Ratings Key

= Excellent. The best the genre has to offer.
1/2 = Very Good. Perhaps not "perfect," but undoubtedly a must-see.
★★★ = Good. Accomplishes what it sets out to do and does it well.
★★1/2 = Fair. Clearly flawed and nothing spectacular, but competently made. OK entertainment.
★★ = Mediocre. Either highly uneven or by-the-numbers and uninspired.
1/2 = Bad. Very little to recommend.
= Very Bad. An absolute chore to sit through.
NO STARS! = Abysmal. Unwatchable dreck that isn't even bad-movie amusing.
SBIG = So Bad It's Good. Technically awful movies with massive entertainment value.

Tuesday, June 9, 2009

Combat Shock (1984)

...aka: American Nightmare

Directed by:
Buddy Giovinazzo

First released to theaters as AMERICAN NIGHTMARE (in 1986), this is the story of a screwed-up Vietnam vet named Frankie (Ricky Giovinazzo, brother of the director) who is struggling to get by in New York City. His bickering, miserable wife (Veronica Stork) is constantly criticizing him because he can't get enough food to feed the family, which includes a horribly deformed little baby (one of several key elements swiped from ERASERHEAD). Frankie sets out to the streets to get rent money so they won't get evicted. The atmosphere is extremely grim, with drugs, crime and prostitution running rampant all over the seedier areas of the city where Frankie spends much of his days. He's hassled by cops while waiting in an unemployment line and is chased around and beat up because he is indebted to mobsters.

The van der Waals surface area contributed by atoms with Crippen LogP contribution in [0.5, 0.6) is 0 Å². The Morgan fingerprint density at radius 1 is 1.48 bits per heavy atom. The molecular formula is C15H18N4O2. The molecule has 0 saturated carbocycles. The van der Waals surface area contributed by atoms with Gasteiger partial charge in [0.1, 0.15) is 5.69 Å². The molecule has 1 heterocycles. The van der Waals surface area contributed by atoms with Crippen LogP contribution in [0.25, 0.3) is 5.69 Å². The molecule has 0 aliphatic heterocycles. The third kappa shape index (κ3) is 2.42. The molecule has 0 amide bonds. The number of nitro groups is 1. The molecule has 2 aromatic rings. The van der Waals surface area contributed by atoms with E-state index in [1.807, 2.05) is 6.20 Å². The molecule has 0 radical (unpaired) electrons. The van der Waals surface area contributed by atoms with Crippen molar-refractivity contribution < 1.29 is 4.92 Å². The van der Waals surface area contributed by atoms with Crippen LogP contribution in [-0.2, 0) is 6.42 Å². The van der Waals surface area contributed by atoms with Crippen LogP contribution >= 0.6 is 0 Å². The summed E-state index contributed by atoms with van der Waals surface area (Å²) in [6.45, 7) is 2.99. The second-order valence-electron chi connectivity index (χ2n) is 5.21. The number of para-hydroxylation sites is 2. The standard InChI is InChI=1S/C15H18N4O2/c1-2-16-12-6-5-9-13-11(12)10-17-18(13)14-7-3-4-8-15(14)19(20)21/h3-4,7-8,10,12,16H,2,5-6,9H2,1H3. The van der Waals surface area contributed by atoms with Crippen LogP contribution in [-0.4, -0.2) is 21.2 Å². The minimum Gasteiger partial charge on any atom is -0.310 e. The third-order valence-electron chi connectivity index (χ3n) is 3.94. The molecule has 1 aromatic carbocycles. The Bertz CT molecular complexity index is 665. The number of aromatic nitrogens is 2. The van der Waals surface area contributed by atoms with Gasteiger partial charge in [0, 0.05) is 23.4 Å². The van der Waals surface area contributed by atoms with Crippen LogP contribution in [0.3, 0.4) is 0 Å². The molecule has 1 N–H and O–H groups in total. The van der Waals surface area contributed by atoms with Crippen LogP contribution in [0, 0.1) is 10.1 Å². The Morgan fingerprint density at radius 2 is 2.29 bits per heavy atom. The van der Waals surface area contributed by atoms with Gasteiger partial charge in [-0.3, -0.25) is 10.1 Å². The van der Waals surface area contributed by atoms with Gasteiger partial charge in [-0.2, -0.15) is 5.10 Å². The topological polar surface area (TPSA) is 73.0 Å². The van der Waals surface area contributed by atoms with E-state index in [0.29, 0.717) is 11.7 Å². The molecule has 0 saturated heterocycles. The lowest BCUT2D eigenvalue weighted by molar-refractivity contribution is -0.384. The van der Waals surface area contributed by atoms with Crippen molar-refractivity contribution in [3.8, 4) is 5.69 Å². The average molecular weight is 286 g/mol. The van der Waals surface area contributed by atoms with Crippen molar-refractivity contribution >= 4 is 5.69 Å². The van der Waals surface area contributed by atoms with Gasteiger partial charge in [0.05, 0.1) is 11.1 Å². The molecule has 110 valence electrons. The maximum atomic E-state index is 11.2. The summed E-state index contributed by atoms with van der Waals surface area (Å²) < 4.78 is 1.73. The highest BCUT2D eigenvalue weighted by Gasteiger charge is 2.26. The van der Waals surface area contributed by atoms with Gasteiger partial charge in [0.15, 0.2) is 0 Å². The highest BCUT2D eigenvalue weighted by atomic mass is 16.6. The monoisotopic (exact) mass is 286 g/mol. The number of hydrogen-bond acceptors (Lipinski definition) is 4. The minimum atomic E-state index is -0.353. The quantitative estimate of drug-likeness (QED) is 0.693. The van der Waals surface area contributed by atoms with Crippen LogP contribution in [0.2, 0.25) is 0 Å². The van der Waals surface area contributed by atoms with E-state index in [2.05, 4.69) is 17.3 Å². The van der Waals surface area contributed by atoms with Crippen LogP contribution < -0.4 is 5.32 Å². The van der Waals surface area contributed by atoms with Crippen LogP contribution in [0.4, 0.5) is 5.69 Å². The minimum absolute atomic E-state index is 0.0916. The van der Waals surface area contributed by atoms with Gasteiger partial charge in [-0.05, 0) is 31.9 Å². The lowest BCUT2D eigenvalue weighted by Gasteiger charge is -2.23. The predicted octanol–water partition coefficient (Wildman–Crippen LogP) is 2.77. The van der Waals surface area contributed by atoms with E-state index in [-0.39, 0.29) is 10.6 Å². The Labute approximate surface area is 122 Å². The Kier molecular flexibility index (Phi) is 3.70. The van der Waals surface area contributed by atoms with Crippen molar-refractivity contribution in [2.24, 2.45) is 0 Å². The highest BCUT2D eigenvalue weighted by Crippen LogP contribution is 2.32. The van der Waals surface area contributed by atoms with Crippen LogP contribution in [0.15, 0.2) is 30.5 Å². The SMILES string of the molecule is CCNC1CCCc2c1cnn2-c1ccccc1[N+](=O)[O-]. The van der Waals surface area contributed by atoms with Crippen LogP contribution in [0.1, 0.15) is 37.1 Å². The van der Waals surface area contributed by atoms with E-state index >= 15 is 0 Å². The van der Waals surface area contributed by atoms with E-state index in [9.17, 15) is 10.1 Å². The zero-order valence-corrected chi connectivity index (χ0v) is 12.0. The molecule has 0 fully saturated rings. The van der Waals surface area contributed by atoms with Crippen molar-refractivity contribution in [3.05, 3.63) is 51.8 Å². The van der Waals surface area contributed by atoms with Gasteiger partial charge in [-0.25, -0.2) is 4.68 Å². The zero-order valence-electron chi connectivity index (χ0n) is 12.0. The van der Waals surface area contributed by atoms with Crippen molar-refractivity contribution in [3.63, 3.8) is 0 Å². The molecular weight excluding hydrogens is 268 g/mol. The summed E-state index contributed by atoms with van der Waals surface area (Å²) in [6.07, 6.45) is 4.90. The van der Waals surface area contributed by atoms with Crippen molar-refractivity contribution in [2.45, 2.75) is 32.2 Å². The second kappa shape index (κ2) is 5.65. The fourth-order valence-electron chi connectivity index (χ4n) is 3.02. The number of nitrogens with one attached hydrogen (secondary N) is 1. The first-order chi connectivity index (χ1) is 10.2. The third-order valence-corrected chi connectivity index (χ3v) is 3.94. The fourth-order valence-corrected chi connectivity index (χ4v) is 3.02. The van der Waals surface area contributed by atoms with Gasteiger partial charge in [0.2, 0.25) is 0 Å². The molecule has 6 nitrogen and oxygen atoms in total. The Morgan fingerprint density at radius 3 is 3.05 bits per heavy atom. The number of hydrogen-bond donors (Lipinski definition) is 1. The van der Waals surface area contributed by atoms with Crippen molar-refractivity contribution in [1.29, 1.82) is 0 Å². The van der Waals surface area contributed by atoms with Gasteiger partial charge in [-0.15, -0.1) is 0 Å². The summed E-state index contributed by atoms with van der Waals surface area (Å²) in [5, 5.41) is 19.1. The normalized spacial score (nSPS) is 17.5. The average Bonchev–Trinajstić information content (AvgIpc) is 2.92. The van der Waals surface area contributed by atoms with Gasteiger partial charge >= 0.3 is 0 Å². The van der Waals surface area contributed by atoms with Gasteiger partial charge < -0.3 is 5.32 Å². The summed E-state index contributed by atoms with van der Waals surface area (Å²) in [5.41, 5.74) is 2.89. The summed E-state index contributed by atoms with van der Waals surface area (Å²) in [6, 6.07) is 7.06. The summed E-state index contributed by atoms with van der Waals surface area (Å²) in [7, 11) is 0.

Hampered by some uneven (and unconvincing) amateur acting, this extremely depressing tale has some potent nightmarish imagery, gritty photography and enough powerful, disturbing and/ or thought-provoking moments to make it worth one's time. It was the first effort from the director/producer/editor, who'd also make the unfinished MANIAC 2: MR. ROBBIE (1989), before heading to Germany to direct TV shows. It's one of the most interesting films in Troma's huge catalogue and is available in both a cut R rated version (85 minutes) and a director's cut version (92 minutes).


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